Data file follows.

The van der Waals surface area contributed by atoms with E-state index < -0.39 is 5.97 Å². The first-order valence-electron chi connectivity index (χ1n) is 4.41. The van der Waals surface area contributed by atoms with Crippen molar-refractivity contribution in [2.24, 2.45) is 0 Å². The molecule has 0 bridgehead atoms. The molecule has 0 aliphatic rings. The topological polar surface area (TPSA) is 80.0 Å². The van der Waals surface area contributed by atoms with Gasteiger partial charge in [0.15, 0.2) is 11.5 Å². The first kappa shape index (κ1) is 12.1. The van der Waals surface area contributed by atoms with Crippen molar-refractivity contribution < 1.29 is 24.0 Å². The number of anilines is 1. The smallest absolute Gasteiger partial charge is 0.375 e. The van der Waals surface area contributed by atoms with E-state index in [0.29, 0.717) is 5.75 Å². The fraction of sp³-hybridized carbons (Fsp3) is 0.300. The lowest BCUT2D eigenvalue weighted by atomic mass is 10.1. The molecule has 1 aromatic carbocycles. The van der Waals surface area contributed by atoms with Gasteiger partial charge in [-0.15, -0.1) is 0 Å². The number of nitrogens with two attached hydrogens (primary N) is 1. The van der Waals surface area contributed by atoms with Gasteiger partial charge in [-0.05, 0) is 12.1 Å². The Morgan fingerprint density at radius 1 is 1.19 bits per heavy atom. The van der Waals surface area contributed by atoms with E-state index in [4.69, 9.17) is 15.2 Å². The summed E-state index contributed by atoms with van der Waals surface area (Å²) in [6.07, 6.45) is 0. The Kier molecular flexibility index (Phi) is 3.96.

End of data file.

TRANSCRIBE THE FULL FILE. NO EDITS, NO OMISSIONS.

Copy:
The van der Waals surface area contributed by atoms with E-state index < -0.39 is 5.97 Å². The first-order valence-electron chi connectivity index (χ1n) is 4.41. The van der Waals surface area contributed by atoms with Crippen molar-refractivity contribution in [2.24, 2.45) is 0 Å². The molecule has 0 bridgehead atoms. The molecule has 0 aliphatic rings. The topological polar surface area (TPSA) is 80.0 Å². The van der Waals surface area contributed by atoms with Gasteiger partial charge in [0.15, 0.2) is 11.5 Å². The first kappa shape index (κ1) is 12.1. The van der Waals surface area contributed by atoms with Crippen molar-refractivity contribution < 1.29 is 24.0 Å². The number of anilines is 1. The smallest absolute Gasteiger partial charge is 0.375 e. The van der Waals surface area contributed by atoms with E-state index in [0.29, 0.717) is 5.75 Å². The fraction of sp³-hybridized carbons (Fsp3) is 0.300. The lowest BCUT2D eigenvalue weighted by atomic mass is 10.1. The molecule has 1 aromatic carbocycles. The van der Waals surface area contributed by atoms with Gasteiger partial charge in [-0.15, -0.1) is 0 Å². The number of nitrogens with two attached hydrogens (primary N) is 1. The van der Waals surface area contributed by atoms with Gasteiger partial charge in [-0.05, 0) is 12.1 Å². The Morgan fingerprint density at radius 1 is 1.19 bits per heavy atom. The van der Waals surface area contributed by atoms with E-state index in [4.69, 9.17) is 15.2 Å². The summed E-state index contributed by atoms with van der Waals surface area (Å²) in [6.07, 6.45) is 0. The Kier molecular flexibility index (Phi) is 3.96.